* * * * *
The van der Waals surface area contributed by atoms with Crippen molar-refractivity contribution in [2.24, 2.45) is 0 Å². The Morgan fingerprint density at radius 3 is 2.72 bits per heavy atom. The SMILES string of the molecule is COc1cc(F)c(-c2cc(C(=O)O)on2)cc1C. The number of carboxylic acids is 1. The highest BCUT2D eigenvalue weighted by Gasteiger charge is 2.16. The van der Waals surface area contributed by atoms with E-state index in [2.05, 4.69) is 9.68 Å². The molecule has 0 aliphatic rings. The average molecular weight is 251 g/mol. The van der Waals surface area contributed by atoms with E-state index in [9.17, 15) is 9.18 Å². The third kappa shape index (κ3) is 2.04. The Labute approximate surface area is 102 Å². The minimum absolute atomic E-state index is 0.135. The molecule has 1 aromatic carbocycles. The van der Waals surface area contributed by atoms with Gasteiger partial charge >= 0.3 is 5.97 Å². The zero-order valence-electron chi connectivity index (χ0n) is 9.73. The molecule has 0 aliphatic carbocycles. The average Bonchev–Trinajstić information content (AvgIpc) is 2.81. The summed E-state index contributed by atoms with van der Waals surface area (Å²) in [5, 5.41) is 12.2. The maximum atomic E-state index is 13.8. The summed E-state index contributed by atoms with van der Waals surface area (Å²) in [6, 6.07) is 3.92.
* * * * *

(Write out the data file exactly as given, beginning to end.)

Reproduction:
The van der Waals surface area contributed by atoms with Crippen molar-refractivity contribution in [2.24, 2.45) is 0 Å². The Morgan fingerprint density at radius 3 is 2.72 bits per heavy atom. The SMILES string of the molecule is COc1cc(F)c(-c2cc(C(=O)O)on2)cc1C. The number of carboxylic acids is 1. The highest BCUT2D eigenvalue weighted by Gasteiger charge is 2.16. The van der Waals surface area contributed by atoms with E-state index in [2.05, 4.69) is 9.68 Å². The molecule has 0 aliphatic rings. The average molecular weight is 251 g/mol. The van der Waals surface area contributed by atoms with E-state index in [9.17, 15) is 9.18 Å². The third kappa shape index (κ3) is 2.04. The Labute approximate surface area is 102 Å². The minimum absolute atomic E-state index is 0.135. The molecule has 1 aromatic carbocycles. The van der Waals surface area contributed by atoms with Gasteiger partial charge >= 0.3 is 5.97 Å². The zero-order valence-electron chi connectivity index (χ0n) is 9.73. The molecule has 0 aliphatic carbocycles. The average Bonchev–Trinajstić information content (AvgIpc) is 2.81. The summed E-state index contributed by atoms with van der Waals surface area (Å²) in [5, 5.41) is 12.2. The maximum atomic E-state index is 13.8. The summed E-state index contributed by atoms with van der Waals surface area (Å²) in [6, 6.07) is 3.92.